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"The Worst Mistake In The History Of The Human Race" Discover May 1987 pp. 64-66

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  • macropneuma
    http://ecr.lausd.k12.ca.us/staff/fbeerstein/Diamond,%20The%20Worst%20Mistake.doc
    Message 1 of 4 , Mar 1, 2008
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    • parmbir
      Besides malnutrition, starvation, and epidemic diseases, farming helped bring another curse upon humanity: deep class divisions. Hunter- gatherers have little
      Message 2 of 4 , Mar 2, 2008
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        Besides malnutrition, starvation, and epidemic diseases, farming
        helped bring another curse upon humanity: deep class divisions. Hunter-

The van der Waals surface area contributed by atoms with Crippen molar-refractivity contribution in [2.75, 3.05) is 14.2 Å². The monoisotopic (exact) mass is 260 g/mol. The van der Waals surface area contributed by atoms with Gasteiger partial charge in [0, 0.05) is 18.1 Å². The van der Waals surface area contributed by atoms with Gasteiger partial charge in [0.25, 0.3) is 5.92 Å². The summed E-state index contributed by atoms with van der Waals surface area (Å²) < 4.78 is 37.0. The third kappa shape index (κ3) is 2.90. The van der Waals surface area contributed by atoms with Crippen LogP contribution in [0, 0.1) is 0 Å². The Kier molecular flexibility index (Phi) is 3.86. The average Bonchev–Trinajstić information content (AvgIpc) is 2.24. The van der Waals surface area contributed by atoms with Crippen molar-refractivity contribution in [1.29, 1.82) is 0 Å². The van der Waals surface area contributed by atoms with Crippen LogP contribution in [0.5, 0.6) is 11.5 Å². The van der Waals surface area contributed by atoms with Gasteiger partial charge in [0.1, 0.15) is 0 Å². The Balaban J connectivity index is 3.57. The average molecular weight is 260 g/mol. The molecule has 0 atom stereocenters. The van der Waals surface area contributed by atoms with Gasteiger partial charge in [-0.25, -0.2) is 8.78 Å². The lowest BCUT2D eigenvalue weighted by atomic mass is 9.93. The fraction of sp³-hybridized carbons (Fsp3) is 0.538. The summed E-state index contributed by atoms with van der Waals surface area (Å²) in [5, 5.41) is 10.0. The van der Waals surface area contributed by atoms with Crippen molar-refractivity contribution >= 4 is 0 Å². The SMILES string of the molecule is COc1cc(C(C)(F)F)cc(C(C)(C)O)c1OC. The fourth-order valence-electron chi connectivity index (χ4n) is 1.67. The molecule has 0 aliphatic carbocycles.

gatherers have little or no stored food, and no concentrated food
        sources, like an orchard or a herd of cows: they live off the wild
        plants and animals they obtain each day. Therefore, there can be no
        kings, no class of social parasites who grow fat on food seized from
        others.
        It is true but is it going to happen ever?
        --- In fukuoka_farming@yahoogroups.com, "macropneuma"
        <macropneuma@...> wrote:
        >
        > http://ecr.lausd.k12.ca.us/staff/fbeerstein/Diamond,%20The%20Worst%
        20Mistake.doc
        >
      • Jeff
        For those interested in these issues.. So also: Against the Grain by Richard Manning... a great book, despite being over-shadowed by Diamond s award wining